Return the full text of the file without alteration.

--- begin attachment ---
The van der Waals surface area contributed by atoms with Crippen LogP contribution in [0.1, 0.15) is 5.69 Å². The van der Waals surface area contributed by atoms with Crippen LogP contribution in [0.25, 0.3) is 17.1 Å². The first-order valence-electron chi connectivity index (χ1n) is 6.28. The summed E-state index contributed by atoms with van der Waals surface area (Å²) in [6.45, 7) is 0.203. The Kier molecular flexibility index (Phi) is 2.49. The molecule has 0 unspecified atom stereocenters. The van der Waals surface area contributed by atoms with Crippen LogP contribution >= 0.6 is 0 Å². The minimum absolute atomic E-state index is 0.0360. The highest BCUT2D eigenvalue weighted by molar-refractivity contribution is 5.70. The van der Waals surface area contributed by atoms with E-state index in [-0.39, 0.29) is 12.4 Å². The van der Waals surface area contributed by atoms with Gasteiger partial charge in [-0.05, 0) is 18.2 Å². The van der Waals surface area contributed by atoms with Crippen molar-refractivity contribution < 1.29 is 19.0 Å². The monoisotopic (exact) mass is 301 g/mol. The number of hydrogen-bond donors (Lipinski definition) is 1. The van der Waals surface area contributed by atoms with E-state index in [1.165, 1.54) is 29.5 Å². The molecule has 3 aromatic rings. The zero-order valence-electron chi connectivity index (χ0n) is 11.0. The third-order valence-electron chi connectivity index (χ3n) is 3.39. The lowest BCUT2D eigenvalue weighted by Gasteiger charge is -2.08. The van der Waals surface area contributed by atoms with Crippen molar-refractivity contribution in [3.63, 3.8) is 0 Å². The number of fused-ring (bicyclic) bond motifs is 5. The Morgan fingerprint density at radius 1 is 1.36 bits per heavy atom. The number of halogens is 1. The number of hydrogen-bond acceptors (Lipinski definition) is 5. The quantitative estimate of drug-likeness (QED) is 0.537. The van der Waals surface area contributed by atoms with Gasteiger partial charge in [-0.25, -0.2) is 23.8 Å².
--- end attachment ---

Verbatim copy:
The van der Waals surface area contributed by atoms with Crippen LogP contribution in [0.1, 0.15) is 5.69 Å². The van der Waals surface area contributed by atoms with Crippen LogP contribution in [0.25, 0.3) is 17.1 Å². The first-order valence-electron chi connectivity index (χ1n) is 6.28. The summed E-state index contributed by atoms with van der Waals surface area (Å²) in [6.45, 7) is 0.203. The Kier molecular flexibility index (Phi) is 2.49. The molecule has 0 unspecified atom stereocenters. The van der Waals surface area contributed by atoms with Crippen LogP contribution >= 0.6 is 0 Å². The minimum absolute atomic E-state index is 0.0360. The highest BCUT2D eigenvalue weighted by molar-refractivity contribution is 5.70. The van der Waals surface area contributed by atoms with E-state index in [-0.39, 0.29) is 12.4 Å². The van der Waals surface area contributed by atoms with Gasteiger partial charge in [-0.05, 0) is 18.2 Å². The van der Waals surface area contributed by atoms with Crippen molar-refractivity contribution < 1.29 is 19.0 Å². The monoisotopic (exact) mass is 301 g/mol. The number of hydrogen-bond donors (Lipinski definition) is 1. The van der Waals surface area contributed by atoms with E-state index in [1.165, 1.54) is 29.5 Å². The molecule has 3 aromatic rings. The zero-order valence-electron chi connectivity index (χ0n) is 11.0. The third-order valence-electron chi connectivity index (χ3n) is 3.39. The lowest BCUT2D eigenvalue weighted by Gasteiger charge is -2.08. The van der Waals surface area contributed by atoms with Crippen molar-refractivity contribution in [3.63, 3.8) is 0 Å². The number of fused-ring (bicyclic) bond motifs is 5. The Morgan fingerprint density at radius 1 is 1.36 bits per heavy atom. The number of halogens is 1. The number of hydrogen-bond acceptors (Lipinski definition) is 5. The quantitative estimate of drug-likeness (QED) is 0.537. The van der Waals surface area contributed by atoms with Gasteiger partial charge in [-0.25, -0.2) is 23.8 Å².